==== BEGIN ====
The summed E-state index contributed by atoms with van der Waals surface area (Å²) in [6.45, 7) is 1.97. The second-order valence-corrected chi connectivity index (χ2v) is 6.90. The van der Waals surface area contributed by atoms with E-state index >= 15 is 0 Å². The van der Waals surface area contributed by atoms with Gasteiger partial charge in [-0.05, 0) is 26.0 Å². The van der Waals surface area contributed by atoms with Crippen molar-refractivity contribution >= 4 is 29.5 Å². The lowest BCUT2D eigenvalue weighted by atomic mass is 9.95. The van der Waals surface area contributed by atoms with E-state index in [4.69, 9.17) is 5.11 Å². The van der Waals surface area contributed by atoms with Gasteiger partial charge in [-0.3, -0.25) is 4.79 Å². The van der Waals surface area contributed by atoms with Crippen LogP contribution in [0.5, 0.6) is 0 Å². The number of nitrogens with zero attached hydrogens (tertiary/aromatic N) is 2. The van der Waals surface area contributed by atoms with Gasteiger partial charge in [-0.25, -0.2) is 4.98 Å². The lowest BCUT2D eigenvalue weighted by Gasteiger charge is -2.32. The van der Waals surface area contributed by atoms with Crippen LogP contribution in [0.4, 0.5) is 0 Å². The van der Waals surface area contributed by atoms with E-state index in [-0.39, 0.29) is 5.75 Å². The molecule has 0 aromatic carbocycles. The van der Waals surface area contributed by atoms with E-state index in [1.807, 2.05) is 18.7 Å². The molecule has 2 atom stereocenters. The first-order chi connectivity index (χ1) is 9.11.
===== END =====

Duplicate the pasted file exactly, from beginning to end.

The summed E-state index contributed by atoms with van der Waals surface area (Å²) in [6.45, 7) is 1.97. The second-order valence-corrected chi connectivity index (χ2v) is 6.90. The van der Waals surface area contributed by atoms with E-state index >= 15 is 0 Å². The van der Waals surface area contributed by atoms with Gasteiger partial charge in [-0.05, 0) is 26.0 Å². The van der Waals surface area contributed by atoms with Crippen molar-refractivity contribution >= 4 is 29.5 Å². The lowest BCUT2D eigenvalue weighted by atomic mass is 9.95. The van der Waals surface area contributed by atoms with E-state index in [4.69, 9.17) is 5.11 Å². The van der Waals surface area contributed by atoms with Gasteiger partial charge in [-0.3, -0.25) is 4.79 Å². The van der Waals surface area contributed by atoms with Crippen LogP contribution in [0.5, 0.6) is 0 Å². The number of nitrogens with zero attached hydrogens (tertiary/aromatic N) is 2. The van der Waals surface area contributed by atoms with Gasteiger partial charge in [-0.25, -0.2) is 4.98 Å². The lowest BCUT2D eigenvalue weighted by Gasteiger charge is -2.32. The van der Waals surface area contributed by atoms with Crippen LogP contribution in [0.4, 0.5) is 0 Å². The van der Waals surface area contributed by atoms with E-state index in [-0.39, 0.29) is 5.75 Å². The molecule has 0 aromatic carbocycles. The van der Waals surface area contributed by atoms with E-state index in [1.807, 2.05) is 18.7 Å². The molecule has 2 atom stereocenters. The first-order chi connectivity index (χ1) is 9.11.